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A Bug-Fix Cycle at Project End Is Good for Everyone
By Ben Minson

We have a customized flavor of Agile development, and today as I was talking to one of the program managers about the next few cycles of work in a particular project, he said that the work in the last cycle or two was not yet defined. That’s fine; at least in our version of Agile, the work that was defined generally at the beginning is solidified as we go. Development is planned on an iteration-by-iteration (or sprint-by-sprint in some vocabularies) basis and more broadly on a cycle-by-cycle basis. A cycle contains several iterations of work, and the idea is to have a body of code that can be released to and used by the customer at the end of the cycle. The interaction designers prototype at least one cycle ahead of development.

The manager hopes that most of the new development work will be done at the end of the second-to-last cycle. As he talked, I got a little idea: What if the last cycle of an Agile project were reserved for bug fixes? We have hardening periods before the release for fixing bugs and for the testers to make sure they’ve exercised and proven the functionality that was developed at the end of the cycle. But what about an overall hardening cycle for the bugs that haven’t yet been addressed throughout the entire project?

This would benefit the team and the customer, but I wouldn’t be talking about this if I didn’t think it could benefit me, the technical communicator.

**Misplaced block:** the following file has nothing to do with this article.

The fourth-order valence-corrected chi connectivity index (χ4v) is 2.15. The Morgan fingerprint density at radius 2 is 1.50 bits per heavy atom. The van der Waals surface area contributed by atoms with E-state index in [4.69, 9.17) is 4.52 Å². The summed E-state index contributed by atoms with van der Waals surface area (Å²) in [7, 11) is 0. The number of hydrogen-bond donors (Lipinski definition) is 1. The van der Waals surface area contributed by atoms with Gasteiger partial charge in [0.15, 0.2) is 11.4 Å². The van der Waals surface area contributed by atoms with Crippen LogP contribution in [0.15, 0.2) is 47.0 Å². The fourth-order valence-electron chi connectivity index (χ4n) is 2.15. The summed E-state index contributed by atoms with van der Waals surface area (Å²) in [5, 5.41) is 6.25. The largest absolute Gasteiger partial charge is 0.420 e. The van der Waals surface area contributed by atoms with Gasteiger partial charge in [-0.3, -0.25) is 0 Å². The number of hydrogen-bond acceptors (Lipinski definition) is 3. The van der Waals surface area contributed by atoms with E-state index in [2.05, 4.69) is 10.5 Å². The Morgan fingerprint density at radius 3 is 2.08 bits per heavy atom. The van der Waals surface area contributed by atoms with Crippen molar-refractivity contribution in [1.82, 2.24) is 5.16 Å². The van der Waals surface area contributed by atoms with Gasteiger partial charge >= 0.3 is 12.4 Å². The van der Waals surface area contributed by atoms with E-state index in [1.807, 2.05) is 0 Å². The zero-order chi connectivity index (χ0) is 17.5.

Because, in Agile methodology, releases follow closely on the heels of the end of iterations and cycles, it’s challenging for the technical communicator to have the documentation for that release absolutely finished before the code has to start rolling toward production, let alone for the testers to give it a going over.

If there was a bug-fix cycle (or at least iteration, depending on the overall length of the project) at the end, this would give the technical communicator some time to catch up on those final details. Bug fixes generally result in functionality working the way it was designed rather than in a new implementation. Of that second category, much of the code tweaking is behind the scenes and would be transparent to the user experience. This means that the technical communicator could focus on making documentation accurate and wouldn’t have to worry about changes taking place during the bug-fixing frenzy.

So if you’re in an Agile shop, it could very well be to your advantage to put out the idea of hardening iterations or cycles at the end of projects. These periods would have to be included in the program manager’s project plan from the beginning so that the project wrap-up date isn’t delayed. You’d have less pressure, I’m sure the testers would breathe a little easier along with you, and the customer would be happier with the result.

Ben Minson is a technical writer and trainer in the information technology arm of The Church of Jesus Christ of Latter-day Saints. He produces online help, written manuals, and training in person and over the Web. Ben holds a bachelor’s degree in English with an emphasis in Professional and Technical Writing from Utah State University. He is also a member of the international Society for Technical Communication. Ben’s blog on writing topics can be found at http://www.gryphonmountain.net.

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